THREE-quarters of people who responded to a three-month public consultation on controversial plans to add fluoride to Southampton’s tap water said that they did not want it.
An independent phone survey – designed to gauge the reaction of a cross-section of the population – also showed more people against the scheme than for it.
The results were last night hailed by antifluoridation campaigners, who said they show that the proposals must now be thrown out.
However, Southampton health chiefs who are behind the scheme say that a public vote cannot be the deciding factor on fluoridation, and other factors must also be taken into consideration.
South Central Strategic Health Authority (SHA), which oversees the region’s healthcare and will make the final decision on fluoridation on Thursday, received more than 10,000 responses during its consultation.
Of those who live within the affected area – covering two thirds of Southampton and parts of Eastleigh, Totton, Netley and Rownhams – 72 per cent said that they do not want their water fluoridated, compared with 28 per cent who do.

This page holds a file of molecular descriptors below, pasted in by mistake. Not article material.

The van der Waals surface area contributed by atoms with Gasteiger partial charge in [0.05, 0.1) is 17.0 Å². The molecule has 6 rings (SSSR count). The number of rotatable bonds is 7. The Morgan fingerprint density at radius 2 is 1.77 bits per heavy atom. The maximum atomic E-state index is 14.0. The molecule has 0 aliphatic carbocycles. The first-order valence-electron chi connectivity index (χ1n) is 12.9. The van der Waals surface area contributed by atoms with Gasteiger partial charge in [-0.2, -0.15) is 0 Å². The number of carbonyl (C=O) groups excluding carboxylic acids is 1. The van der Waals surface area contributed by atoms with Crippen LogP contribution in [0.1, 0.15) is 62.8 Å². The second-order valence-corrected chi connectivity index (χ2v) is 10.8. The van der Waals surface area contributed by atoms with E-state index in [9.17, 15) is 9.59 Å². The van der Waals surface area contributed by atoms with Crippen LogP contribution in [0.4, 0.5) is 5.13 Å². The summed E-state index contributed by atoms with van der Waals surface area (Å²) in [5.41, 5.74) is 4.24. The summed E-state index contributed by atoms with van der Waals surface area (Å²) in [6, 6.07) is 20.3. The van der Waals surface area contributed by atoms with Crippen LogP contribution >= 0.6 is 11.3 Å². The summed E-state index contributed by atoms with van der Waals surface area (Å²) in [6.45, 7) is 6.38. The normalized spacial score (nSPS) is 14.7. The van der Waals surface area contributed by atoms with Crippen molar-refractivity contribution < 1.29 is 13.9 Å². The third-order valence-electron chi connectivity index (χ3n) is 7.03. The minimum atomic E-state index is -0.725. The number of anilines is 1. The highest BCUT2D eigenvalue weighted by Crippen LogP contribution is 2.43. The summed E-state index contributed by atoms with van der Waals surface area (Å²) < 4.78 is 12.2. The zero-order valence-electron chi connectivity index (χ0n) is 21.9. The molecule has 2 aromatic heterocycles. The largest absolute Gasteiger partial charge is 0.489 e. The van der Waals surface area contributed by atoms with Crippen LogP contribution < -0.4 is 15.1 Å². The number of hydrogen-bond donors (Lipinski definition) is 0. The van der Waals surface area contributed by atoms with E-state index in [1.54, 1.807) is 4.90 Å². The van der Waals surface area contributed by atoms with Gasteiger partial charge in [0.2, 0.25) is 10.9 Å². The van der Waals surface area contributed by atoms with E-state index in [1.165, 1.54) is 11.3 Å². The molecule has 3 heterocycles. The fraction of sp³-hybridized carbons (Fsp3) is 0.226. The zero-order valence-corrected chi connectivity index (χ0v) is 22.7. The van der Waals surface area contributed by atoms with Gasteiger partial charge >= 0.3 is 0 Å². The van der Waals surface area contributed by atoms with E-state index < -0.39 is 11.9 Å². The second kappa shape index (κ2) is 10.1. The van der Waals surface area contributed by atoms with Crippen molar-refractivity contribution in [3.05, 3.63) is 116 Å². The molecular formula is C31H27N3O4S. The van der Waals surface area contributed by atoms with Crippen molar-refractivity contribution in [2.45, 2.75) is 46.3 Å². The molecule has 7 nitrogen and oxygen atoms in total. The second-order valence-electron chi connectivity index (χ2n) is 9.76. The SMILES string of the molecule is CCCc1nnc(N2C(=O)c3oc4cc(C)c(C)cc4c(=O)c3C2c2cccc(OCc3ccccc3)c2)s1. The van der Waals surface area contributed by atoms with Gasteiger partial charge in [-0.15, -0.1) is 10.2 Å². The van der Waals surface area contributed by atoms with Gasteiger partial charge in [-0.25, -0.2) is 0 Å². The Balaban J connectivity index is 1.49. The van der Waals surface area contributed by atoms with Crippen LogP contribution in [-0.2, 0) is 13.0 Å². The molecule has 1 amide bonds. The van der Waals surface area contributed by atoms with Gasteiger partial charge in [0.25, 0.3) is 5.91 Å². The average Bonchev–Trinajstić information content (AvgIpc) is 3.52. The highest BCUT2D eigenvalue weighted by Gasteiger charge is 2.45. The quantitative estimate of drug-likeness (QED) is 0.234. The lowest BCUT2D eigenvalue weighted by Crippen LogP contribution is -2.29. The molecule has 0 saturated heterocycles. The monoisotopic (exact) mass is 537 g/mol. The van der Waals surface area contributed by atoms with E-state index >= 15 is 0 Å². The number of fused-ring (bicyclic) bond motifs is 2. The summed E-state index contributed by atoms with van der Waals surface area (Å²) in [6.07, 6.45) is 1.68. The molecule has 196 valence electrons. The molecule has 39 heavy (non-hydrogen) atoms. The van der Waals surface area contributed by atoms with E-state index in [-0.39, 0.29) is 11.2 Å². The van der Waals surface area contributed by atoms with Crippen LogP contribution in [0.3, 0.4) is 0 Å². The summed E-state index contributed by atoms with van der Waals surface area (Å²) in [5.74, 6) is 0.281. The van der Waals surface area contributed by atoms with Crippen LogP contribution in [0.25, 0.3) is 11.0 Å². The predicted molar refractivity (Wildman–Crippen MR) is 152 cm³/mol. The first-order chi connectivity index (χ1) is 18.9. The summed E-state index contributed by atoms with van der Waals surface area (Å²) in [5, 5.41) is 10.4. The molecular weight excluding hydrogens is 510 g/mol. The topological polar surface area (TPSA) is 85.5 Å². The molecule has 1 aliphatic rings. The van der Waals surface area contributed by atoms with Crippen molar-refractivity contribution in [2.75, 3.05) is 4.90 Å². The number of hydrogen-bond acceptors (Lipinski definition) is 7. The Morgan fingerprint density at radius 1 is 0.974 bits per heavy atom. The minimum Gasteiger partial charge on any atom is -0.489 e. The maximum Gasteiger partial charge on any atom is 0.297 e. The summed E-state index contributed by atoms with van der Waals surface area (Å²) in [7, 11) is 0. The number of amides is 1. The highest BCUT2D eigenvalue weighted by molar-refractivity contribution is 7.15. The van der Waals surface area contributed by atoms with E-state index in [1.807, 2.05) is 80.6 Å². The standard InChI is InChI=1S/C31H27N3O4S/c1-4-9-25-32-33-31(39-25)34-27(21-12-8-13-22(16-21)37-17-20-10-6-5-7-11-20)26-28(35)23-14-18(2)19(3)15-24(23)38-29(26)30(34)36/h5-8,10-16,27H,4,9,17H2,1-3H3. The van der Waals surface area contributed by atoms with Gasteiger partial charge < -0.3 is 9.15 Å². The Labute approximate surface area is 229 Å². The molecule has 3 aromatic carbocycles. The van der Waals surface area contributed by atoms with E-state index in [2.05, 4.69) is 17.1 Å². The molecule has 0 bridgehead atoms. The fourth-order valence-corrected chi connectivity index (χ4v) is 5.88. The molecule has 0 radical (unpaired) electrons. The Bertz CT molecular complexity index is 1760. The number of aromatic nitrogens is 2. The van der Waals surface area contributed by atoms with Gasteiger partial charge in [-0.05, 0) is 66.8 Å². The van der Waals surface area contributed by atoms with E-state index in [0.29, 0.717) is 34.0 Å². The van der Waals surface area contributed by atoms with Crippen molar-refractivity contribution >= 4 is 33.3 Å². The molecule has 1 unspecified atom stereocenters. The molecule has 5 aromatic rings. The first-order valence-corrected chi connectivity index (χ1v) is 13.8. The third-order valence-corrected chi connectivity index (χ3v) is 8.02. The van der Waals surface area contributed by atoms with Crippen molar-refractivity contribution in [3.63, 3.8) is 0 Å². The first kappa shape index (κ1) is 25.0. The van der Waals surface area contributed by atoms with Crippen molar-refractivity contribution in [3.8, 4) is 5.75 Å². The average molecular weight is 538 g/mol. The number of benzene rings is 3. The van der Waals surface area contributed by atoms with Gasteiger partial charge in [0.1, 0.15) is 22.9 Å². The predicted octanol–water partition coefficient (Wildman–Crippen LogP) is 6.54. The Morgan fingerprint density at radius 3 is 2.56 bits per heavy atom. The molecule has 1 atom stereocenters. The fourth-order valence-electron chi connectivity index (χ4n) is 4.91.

With 32 per cent supporting the plans, city residents were more likely to be in favour than those in Eastleigh (25 per cent), Netley (19 per cent) and Totton (14 per cent).
All those figures compare starkly with responses from outside the affected area, which showed a 77 per cent level of backing.
Younger people were more likely to support the plans, with 29 per cent of under-20s saying that they are in favour, but just 14 per cent of those aged over 61 said that they approve.
In the phone poll, a representative sample of 2,000 residents were quizzed on their thoughts.
Again, more people opposed it than backed it, but the results were much closer.
While ten per cent admitted that they didn’t know and another 19 per cent said that they were neither for or against, 38 per cent replied that they do not want fluoridation. The remaining 32 per cent supported the plans.
Hampshire Against Fluoridation chairman John Spottiswoode said the results mean that the SHA must now reject fluoridation.
“Under Government legislation they have to get popular consent to do it, but they clearly haven’t got it,” he said.
“Presumably they won’t go ahead with it.”
A spokeswoman for Southampton City Primary Care Trust, which is behind the scheme, said the legislation states that the SHA must take a range of factors into consideration when making its decision.
“They include the extent of local support, the cogency of the arguments put forward, and the scientific evidence around water fluoridation,” she said. “Therefore the decision cannot be based on a simple count of the responses for or against the proposal.”